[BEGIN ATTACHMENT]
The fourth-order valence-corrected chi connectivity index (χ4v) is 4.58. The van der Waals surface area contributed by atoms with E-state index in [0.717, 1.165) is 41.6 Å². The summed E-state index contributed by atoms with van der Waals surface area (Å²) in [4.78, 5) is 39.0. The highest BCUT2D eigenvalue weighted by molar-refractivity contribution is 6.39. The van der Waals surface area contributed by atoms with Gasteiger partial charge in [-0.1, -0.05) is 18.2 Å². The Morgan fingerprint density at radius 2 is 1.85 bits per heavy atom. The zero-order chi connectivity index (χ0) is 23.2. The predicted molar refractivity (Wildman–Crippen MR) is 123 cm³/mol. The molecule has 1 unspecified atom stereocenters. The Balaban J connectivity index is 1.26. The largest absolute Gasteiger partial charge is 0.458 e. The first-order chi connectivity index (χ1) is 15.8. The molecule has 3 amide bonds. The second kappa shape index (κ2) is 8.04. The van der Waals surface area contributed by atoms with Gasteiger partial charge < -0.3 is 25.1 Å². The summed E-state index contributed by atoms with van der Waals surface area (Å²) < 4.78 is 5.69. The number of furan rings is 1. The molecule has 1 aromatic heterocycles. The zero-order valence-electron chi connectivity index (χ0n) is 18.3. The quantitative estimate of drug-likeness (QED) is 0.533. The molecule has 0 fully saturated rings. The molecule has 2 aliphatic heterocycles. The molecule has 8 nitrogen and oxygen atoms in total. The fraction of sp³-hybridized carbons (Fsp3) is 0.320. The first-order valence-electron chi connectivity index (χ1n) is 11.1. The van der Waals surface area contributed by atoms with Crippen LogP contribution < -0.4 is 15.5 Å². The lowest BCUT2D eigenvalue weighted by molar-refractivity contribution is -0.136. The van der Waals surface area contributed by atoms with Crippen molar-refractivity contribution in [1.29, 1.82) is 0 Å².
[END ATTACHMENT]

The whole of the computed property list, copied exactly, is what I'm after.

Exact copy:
The fourth-order valence-corrected chi connectivity index (χ4v) is 4.58. The van der Waals surface area contributed by atoms with E-state index in [0.717, 1.165) is 41.6 Å². The summed E-state index contributed by atoms with van der Waals surface area (Å²) in [4.78, 5) is 39.0. The highest BCUT2D eigenvalue weighted by molar-refractivity contribution is 6.39. The van der Waals surface area contributed by atoms with Gasteiger partial charge in [-0.1, -0.05) is 18.2 Å². The Morgan fingerprint density at radius 2 is 1.85 bits per heavy atom. The zero-order chi connectivity index (χ0) is 23.2. The predicted molar refractivity (Wildman–Crippen MR) is 123 cm³/mol. The molecule has 1 unspecified atom stereocenters. The Balaban J connectivity index is 1.26. The largest absolute Gasteiger partial charge is 0.458 e. The first-order chi connectivity index (χ1) is 15.8. The molecule has 3 amide bonds. The second kappa shape index (κ2) is 8.04. The van der Waals surface area contributed by atoms with Gasteiger partial charge < -0.3 is 25.1 Å². The summed E-state index contributed by atoms with van der Waals surface area (Å²) < 4.78 is 5.69. The number of furan rings is 1. The molecule has 1 aromatic heterocycles. The zero-order valence-electron chi connectivity index (χ0n) is 18.3. The quantitative estimate of drug-likeness (QED) is 0.533. The molecule has 0 fully saturated rings. The molecule has 2 aliphatic heterocycles. The molecule has 8 nitrogen and oxygen atoms in total. The fraction of sp³-hybridized carbons (Fsp3) is 0.320. The first-order valence-electron chi connectivity index (χ1n) is 11.1. The van der Waals surface area contributed by atoms with Crippen LogP contribution < -0.4 is 15.5 Å². The lowest BCUT2D eigenvalue weighted by molar-refractivity contribution is -0.136. The van der Waals surface area contributed by atoms with Crippen molar-refractivity contribution in [1.29, 1.82) is 0 Å².